Justice officials plan to launch air link to fly Nunavik detainees to Quebec jail
“Now the pressure is there"
KUUJJUAQ—The Kativik Regional Police Force is working with Quebec correctional officials to establish an air link between Nunavik and Amos, to help ease the transfer of detainees to and from the region.
KRPF chief Jean-Pierre Larose said officials hope to launch a twice-weekly flight between Nunavik’s communities and Amos, Que.—home to a provincial jail—as a pilot project starting in 2019.
“The cost of transferring detainees is great, at about $3.5 million a year,” Larose told Kativik Regional Government council meetings in Kuujjuaq on Sept. 12.
“It’s not only a financial issue, but for the condition for our detainees and to let them appear [in court] within a reasonable delay.”
Discussions about a chartered air link were first raised in response to a 2016 report by Quebec’s ombudsman, who flagged substandard detention conditions in Nunavik and long travel and wait times for accused Nunavimmiut awaiting their first court appearance or bail hearing.
Offenders who are arrested in Nunavik are held in a local police detachment station until they make a first court appearance by telephone. But if the prosecutor objects to their release, offenders must travel south for a bail hearing.
In the absence of a regional jail, roughly 700 detainees are flown out of Nunavik each year, with 70 per cent of them bound for Montreal.
But the ombudsman’s report found that up to 14 days can pass between a prisoner’s arrest and their arrival at their hearing in Amos, often via Montreal.
Now a new lawsuit has pushed the issue to the forefront again. A class action against the Quebec government seeks compensation for Nunavik residents who are held in custody in the south for unreasonable periods of time.
According to Section 515 of the Criminal Code of Canada, this wait for a first appearance or a bail hearing should be no longer than three days, unless those arrested have consented to the extra time in jail.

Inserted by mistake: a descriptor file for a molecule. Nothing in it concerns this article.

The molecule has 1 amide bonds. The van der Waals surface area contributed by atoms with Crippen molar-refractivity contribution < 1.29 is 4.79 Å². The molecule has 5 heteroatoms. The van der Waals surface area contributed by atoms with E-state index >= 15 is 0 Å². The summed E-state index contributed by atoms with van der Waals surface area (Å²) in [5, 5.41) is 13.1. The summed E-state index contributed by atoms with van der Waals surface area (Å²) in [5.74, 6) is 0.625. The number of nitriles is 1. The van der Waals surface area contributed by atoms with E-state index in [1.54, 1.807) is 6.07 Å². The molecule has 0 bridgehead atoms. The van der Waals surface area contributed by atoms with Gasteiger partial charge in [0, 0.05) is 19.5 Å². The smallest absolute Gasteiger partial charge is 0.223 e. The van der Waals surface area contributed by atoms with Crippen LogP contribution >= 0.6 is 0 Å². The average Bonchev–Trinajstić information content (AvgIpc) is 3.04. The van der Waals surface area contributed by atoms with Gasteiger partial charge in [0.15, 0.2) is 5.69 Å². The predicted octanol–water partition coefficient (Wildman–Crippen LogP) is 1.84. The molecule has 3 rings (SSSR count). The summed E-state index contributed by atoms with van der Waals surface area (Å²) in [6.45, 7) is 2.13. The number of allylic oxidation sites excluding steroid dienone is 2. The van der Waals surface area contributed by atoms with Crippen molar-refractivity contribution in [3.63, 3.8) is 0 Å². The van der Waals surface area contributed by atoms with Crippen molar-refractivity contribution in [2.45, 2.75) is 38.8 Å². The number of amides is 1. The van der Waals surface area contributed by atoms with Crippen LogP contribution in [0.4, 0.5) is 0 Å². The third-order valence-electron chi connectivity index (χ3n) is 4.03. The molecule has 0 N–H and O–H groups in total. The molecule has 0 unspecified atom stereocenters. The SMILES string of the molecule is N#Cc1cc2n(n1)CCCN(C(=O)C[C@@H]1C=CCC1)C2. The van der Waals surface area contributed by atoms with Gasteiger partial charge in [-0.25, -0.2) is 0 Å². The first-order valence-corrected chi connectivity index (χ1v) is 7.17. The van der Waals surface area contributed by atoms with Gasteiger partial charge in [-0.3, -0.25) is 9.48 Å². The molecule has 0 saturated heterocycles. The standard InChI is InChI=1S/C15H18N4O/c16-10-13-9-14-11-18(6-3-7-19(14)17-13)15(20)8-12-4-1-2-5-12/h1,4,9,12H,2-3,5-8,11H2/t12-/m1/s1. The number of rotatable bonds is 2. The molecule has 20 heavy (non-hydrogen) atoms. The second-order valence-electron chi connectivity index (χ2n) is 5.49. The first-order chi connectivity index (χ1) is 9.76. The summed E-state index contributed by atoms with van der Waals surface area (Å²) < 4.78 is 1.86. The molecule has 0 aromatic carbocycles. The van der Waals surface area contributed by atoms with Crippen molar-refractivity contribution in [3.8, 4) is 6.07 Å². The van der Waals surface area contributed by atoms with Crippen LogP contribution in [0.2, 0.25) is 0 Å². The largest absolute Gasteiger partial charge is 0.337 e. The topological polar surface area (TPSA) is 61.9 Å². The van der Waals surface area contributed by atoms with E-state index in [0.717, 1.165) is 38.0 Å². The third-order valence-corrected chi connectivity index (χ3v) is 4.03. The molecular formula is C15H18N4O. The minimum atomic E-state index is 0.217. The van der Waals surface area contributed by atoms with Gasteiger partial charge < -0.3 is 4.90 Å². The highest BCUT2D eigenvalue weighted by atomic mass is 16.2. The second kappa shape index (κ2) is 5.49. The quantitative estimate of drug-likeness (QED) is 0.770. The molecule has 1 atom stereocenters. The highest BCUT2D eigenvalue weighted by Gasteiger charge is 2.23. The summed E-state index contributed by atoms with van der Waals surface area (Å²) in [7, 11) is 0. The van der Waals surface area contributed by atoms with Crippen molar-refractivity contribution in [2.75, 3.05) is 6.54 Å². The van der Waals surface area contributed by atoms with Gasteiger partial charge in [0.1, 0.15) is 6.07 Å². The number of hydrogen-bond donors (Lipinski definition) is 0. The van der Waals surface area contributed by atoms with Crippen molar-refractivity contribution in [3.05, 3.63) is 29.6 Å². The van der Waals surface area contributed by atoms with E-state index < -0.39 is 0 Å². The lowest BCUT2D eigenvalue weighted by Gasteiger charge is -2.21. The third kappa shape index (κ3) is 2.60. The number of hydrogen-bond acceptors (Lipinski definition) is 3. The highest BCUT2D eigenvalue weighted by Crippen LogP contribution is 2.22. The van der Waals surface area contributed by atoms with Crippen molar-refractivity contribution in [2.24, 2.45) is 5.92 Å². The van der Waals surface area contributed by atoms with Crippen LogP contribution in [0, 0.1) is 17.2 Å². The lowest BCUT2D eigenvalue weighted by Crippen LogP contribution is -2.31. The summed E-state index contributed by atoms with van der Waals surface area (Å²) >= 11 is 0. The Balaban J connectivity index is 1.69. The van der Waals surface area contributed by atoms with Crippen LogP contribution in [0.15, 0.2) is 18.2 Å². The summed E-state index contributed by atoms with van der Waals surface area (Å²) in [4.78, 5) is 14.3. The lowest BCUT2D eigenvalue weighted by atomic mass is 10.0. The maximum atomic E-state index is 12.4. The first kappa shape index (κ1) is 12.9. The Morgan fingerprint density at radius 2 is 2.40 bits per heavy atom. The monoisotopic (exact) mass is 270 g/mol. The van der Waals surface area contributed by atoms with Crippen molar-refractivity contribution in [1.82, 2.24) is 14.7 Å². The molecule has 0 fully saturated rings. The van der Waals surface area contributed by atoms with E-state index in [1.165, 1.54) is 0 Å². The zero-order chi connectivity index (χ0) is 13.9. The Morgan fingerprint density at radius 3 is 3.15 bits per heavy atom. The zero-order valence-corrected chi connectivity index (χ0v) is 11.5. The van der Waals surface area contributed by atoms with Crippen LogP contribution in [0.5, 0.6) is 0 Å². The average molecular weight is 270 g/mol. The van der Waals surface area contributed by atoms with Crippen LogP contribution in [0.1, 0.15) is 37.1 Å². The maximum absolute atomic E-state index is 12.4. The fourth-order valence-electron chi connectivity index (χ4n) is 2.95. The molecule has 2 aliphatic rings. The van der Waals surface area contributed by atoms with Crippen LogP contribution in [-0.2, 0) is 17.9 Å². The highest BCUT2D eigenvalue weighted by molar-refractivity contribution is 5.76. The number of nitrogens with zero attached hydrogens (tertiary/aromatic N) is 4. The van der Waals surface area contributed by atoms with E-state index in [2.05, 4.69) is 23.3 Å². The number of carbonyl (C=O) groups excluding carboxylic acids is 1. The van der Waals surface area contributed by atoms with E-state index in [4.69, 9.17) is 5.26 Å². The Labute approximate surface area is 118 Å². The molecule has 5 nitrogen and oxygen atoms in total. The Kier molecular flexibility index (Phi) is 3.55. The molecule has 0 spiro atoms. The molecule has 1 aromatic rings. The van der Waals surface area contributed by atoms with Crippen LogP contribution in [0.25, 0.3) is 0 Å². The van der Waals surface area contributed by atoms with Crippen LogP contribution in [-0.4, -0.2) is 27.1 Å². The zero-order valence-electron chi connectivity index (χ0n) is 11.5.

“We’ve been talking about this for many years,” Larose said. “Now the pressure is there.”
Larose believes a regular chartered flight travelling between Nunavik communities and Amos would help reduce both the waiting time and the cost of flying detainees out of the region.
“That would mean all the Nunavik communities coming to bring detainees to Amos,” he said.
“We would hire some experienced correctional agents [to escort the detainees] because I want to leave my police officers in the communities,” he added. “Otherwise it takes them off the job for two to three days.”
Nunavik’s leadership has also made a push to streamline Nunavik’s out-of-region detainees and correctional services.
Once the newly renovated Amos jail opens in the fall, detainees awaiting court dates and sentencing will be housed there, while Nunavik detainees will serve sentences in either St. Jerome’s men’s jail or Leclerc’s women’s jail, both just north of Montreal.
Regional organizations decided they could better provide Inuit-specific services to inmates in the Montreal area, where there are already a number of programs in place.